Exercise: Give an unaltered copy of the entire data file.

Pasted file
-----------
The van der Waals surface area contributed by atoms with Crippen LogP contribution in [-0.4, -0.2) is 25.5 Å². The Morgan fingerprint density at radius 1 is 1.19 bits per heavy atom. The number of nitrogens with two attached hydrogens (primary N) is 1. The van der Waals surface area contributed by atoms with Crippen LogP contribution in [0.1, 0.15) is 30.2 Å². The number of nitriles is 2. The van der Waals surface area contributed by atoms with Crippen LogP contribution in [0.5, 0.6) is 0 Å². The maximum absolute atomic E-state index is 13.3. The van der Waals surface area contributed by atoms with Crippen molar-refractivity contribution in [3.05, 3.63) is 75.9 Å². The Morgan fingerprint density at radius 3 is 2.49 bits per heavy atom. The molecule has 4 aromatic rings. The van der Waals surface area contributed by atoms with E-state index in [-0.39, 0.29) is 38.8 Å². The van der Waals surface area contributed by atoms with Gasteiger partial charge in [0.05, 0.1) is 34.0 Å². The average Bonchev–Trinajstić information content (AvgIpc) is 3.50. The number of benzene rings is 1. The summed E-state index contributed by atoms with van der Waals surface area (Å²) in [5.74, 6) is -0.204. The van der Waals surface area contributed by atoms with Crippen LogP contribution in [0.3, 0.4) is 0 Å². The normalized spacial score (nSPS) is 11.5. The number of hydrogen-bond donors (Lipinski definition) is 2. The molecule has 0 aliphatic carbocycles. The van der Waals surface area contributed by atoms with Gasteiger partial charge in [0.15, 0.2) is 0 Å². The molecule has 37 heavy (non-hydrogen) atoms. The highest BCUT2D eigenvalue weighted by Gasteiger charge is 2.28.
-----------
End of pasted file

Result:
The van der Waals surface area contributed by atoms with Crippen LogP contribution in [-0.4, -0.2) is 25.5 Å². The Morgan fingerprint density at radius 1 is 1.19 bits per heavy atom. The number of nitrogens with two attached hydrogens (primary N) is 1. The van der Waals surface area contributed by atoms with Crippen LogP contribution in [0.1, 0.15) is 30.2 Å². The number of nitriles is 2. The van der Waals surface area contributed by atoms with Crippen LogP contribution in [0.5, 0.6) is 0 Å². The maximum absolute atomic E-state index is 13.3. The van der Waals surface area contributed by atoms with Crippen molar-refractivity contribution in [3.05, 3.63) is 75.9 Å². The Morgan fingerprint density at radius 3 is 2.49 bits per heavy atom. The molecule has 4 aromatic rings. The van der Waals surface area contributed by atoms with E-state index in [-0.39, 0.29) is 38.8 Å². The van der Waals surface area contributed by atoms with Gasteiger partial charge in [0.05, 0.1) is 34.0 Å². The average Bonchev–Trinajstić information content (AvgIpc) is 3.50. The number of benzene rings is 1. The summed E-state index contributed by atoms with van der Waals surface area (Å²) in [5.74, 6) is -0.204. The van der Waals surface area contributed by atoms with Crippen LogP contribution in [0.3, 0.4) is 0 Å². The normalized spacial score (nSPS) is 11.5. The number of hydrogen-bond donors (Lipinski definition) is 2. The molecule has 0 aliphatic carbocycles. The van der Waals surface area contributed by atoms with Gasteiger partial charge in [0.15, 0.2) is 0 Å². The molecule has 37 heavy (non-hydrogen) atoms. The highest BCUT2D eigenvalue weighted by Gasteiger charge is 2.28.